Connecting food environments and health through the relational nature of aesthetics: Gaining insight through the community gardening experience
AbstractCurrent environmental and health challenges require us to identify ways to better align aesthetics, ecology, and health. At the local level, community gardens are increasingly praised for their therapeutic qualities. They also provide a lens through which we can explore relational processes that connect people, ecology and health. Using key-informant interview data, this research explores gardeners' tactile, emotional, and value-driven responses to the gardening experience and how these responses influence health at various ecological levels (nÂ =Â 67 participants, 28 urban gardens). Our findings demonstrate that gardeners' aesthetic experiences generate meaning that encourages further engagement with activities that may lead to positive health outcomes. Gardeners directly experience nearby nature by 'getting their hands dirty' and growing food. They enjoy the way vegetables taste and form emotional connections with the garden. The physical and social qualities of garden participation awaken the senses and stimulate a range of responses that influence interpersonal processes (learning, affirming, expressive experiences) and social relationships that are supportive of positive health-related behaviors and overall health. This research suggests that the relational nature of aesthetics, defined as the most fundamental connection between people and place, can help guide community designers and health planners when designing environment and policy approaches to improve health behaviors.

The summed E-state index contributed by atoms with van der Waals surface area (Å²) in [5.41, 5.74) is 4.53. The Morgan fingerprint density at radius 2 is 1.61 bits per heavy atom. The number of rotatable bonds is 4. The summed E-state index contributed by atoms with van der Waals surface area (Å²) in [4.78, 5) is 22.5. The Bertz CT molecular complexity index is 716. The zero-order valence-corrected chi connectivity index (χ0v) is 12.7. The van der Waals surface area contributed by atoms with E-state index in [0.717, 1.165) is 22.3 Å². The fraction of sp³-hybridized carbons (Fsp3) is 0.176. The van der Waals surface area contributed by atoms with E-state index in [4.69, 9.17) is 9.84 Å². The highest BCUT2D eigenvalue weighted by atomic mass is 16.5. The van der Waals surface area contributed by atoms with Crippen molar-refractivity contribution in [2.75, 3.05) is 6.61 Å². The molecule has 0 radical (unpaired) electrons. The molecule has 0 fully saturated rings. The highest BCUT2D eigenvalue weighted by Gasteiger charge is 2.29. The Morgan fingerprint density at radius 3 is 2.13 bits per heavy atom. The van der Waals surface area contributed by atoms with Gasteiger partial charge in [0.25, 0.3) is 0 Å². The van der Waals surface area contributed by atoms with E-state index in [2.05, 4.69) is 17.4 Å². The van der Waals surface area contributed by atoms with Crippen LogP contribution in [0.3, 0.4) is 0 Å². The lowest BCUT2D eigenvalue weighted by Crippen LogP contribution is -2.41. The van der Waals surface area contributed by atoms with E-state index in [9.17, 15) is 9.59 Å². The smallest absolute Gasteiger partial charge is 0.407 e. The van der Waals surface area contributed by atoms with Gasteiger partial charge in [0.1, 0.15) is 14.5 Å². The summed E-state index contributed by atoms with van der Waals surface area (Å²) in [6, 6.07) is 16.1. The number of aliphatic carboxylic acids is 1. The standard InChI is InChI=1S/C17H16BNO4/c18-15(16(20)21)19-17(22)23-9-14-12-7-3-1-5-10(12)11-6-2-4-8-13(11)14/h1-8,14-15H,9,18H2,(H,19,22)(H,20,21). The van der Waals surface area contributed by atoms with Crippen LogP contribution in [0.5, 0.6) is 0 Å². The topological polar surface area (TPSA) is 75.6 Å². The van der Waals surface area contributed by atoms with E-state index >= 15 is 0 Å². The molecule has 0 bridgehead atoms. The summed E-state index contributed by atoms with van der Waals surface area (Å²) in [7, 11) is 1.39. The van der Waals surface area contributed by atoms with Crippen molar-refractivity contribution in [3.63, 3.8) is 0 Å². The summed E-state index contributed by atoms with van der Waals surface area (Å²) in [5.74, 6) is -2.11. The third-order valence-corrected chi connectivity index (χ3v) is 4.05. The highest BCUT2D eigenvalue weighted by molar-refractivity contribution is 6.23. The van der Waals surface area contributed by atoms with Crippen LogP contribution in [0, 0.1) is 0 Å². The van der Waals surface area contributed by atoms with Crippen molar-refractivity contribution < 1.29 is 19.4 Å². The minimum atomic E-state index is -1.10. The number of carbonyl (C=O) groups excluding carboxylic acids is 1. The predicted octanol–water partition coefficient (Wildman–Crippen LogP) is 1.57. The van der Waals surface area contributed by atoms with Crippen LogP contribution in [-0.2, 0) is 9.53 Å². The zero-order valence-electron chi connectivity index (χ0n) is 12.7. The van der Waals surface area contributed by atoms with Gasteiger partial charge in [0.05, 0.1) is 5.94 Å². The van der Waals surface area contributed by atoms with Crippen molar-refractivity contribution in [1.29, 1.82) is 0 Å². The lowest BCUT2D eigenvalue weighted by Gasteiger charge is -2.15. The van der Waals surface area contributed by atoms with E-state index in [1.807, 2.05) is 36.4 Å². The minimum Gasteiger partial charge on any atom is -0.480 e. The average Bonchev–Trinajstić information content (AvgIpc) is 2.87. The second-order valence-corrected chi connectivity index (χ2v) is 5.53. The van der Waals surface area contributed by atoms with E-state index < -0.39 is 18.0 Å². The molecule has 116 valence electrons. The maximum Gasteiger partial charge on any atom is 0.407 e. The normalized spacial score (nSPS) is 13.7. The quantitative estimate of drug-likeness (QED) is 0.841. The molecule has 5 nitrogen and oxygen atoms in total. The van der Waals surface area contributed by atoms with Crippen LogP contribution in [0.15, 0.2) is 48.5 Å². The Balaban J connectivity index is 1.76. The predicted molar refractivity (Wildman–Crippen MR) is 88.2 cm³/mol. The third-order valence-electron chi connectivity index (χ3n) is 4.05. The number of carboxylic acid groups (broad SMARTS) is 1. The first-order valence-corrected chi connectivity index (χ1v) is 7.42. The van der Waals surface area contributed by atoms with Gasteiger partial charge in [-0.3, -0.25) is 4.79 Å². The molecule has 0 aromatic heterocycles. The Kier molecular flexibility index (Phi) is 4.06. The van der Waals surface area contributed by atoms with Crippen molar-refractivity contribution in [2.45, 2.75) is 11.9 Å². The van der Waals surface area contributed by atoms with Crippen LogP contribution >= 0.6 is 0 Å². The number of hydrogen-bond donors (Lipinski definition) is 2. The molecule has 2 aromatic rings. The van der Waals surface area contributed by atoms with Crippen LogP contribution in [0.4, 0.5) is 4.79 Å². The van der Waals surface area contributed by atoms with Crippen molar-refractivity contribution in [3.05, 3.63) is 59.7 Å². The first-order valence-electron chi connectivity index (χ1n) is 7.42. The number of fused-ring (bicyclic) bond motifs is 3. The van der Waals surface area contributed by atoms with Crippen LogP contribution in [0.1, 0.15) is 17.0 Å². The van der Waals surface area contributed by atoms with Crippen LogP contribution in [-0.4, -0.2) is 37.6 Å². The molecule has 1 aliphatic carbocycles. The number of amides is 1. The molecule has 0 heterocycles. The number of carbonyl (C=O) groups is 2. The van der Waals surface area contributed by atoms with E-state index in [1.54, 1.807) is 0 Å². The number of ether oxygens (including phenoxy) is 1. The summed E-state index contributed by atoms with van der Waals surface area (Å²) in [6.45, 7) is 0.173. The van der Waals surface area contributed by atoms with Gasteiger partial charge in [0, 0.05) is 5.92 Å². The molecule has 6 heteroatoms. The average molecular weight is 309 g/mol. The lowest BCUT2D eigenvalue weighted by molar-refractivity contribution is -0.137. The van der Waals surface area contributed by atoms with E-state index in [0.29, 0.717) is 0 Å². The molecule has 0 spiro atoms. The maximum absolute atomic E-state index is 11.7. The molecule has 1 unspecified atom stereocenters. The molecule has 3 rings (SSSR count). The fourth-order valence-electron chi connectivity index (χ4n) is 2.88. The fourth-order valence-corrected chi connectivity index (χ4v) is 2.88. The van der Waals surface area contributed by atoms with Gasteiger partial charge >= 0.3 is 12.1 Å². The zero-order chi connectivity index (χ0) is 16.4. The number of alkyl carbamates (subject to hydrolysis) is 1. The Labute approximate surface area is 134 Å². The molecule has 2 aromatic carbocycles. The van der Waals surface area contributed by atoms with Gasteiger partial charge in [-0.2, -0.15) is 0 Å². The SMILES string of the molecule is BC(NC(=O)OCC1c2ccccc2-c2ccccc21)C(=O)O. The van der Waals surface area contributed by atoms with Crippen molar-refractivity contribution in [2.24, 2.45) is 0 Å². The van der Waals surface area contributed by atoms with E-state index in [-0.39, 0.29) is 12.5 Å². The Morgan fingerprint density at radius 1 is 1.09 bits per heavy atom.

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Bibliographic InfoArticle provided by Elsevier in its journal Social Science & Medicine.
Volume (Year): 72 (2011)
Issue (Month): 11 (June)
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Web page: http://www.elsevier.com/wps/find/journaldescription.cws_home/315/description#description
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- Völker, Sebastian & Kistemann, Thomas, 2013. "Reprint of: “I'm always entirely happy when I'm here!” Urban blue enhancing human health and well-being in Cologne and Düsseldorf, Germany," Social Science & Medicine, Elsevier, vol. 91(C), pages 141-152.
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